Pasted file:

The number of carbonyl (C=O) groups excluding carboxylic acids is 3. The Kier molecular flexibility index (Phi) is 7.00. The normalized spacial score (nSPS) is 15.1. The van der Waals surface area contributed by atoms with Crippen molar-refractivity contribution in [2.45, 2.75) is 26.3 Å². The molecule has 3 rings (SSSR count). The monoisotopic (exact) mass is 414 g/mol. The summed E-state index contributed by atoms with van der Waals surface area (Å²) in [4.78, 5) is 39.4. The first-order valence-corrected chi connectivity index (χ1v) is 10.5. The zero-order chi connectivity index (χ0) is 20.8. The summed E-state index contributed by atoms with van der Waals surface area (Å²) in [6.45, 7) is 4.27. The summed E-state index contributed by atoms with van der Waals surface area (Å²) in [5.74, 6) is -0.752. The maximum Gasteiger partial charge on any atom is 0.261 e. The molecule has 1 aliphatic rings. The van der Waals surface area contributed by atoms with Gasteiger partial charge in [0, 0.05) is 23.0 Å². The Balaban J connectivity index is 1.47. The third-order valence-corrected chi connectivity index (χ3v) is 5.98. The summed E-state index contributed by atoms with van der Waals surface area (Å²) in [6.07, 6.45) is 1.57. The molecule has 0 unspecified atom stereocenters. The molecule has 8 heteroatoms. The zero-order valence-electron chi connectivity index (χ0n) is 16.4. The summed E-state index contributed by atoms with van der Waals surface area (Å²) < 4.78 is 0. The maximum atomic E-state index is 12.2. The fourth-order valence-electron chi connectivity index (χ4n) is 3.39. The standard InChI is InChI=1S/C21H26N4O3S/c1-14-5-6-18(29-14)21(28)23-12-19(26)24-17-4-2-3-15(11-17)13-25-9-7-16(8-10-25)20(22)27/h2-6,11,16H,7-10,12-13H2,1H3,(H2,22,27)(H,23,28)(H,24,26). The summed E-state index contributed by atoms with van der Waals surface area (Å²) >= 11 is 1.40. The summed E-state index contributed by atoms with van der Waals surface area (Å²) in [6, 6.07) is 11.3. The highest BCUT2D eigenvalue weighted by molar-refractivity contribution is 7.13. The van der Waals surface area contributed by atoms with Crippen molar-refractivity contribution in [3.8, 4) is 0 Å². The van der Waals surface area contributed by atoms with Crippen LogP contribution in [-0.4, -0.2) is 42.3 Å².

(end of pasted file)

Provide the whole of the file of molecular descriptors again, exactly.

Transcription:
The number of carbonyl (C=O) groups excluding carboxylic acids is 3. The Kier molecular flexibility index (Phi) is 7.00. The normalized spacial score (nSPS) is 15.1. The van der Waals surface area contributed by atoms with Crippen molar-refractivity contribution in [2.45, 2.75) is 26.3 Å². The molecule has 3 rings (SSSR count). The monoisotopic (exact) mass is 414 g/mol. The summed E-state index contributed by atoms with van der Waals surface area (Å²) in [4.78, 5) is 39.4. The first-order valence-corrected chi connectivity index (χ1v) is 10.5. The zero-order chi connectivity index (χ0) is 20.8. The summed E-state index contributed by atoms with van der Waals surface area (Å²) in [6.45, 7) is 4.27. The summed E-state index contributed by atoms with van der Waals surface area (Å²) in [5.74, 6) is -0.752. The maximum Gasteiger partial charge on any atom is 0.261 e. The molecule has 1 aliphatic rings. The van der Waals surface area contributed by atoms with Gasteiger partial charge in [0, 0.05) is 23.0 Å². The Balaban J connectivity index is 1.47. The third-order valence-corrected chi connectivity index (χ3v) is 5.98. The summed E-state index contributed by atoms with van der Waals surface area (Å²) in [6.07, 6.45) is 1.57. The molecule has 0 unspecified atom stereocenters. The molecule has 8 heteroatoms. The zero-order valence-electron chi connectivity index (χ0n) is 16.4. The summed E-state index contributed by atoms with van der Waals surface area (Å²) < 4.78 is 0. The maximum atomic E-state index is 12.2. The fourth-order valence-electron chi connectivity index (χ4n) is 3.39. The standard InChI is InChI=1S/C21H26N4O3S/c1-14-5-6-18(29-14)21(28)23-12-19(26)24-17-4-2-3-15(11-17)13-25-9-7-16(8-10-25)20(22)27/h2-6,11,16H,7-10,12-13H2,1H3,(H2,22,27)(H,23,28)(H,24,26). The summed E-state index contributed by atoms with van der Waals surface area (Å²) >= 11 is 1.40. The summed E-state index contributed by atoms with van der Waals surface area (Å²) in [6, 6.07) is 11.3. The highest BCUT2D eigenvalue weighted by molar-refractivity contribution is 7.13. The van der Waals surface area contributed by atoms with Crippen molar-refractivity contribution in [3.8, 4) is 0 Å². The van der Waals surface area contributed by atoms with Crippen LogP contribution in [-0.4, -0.2) is 42.3 Å².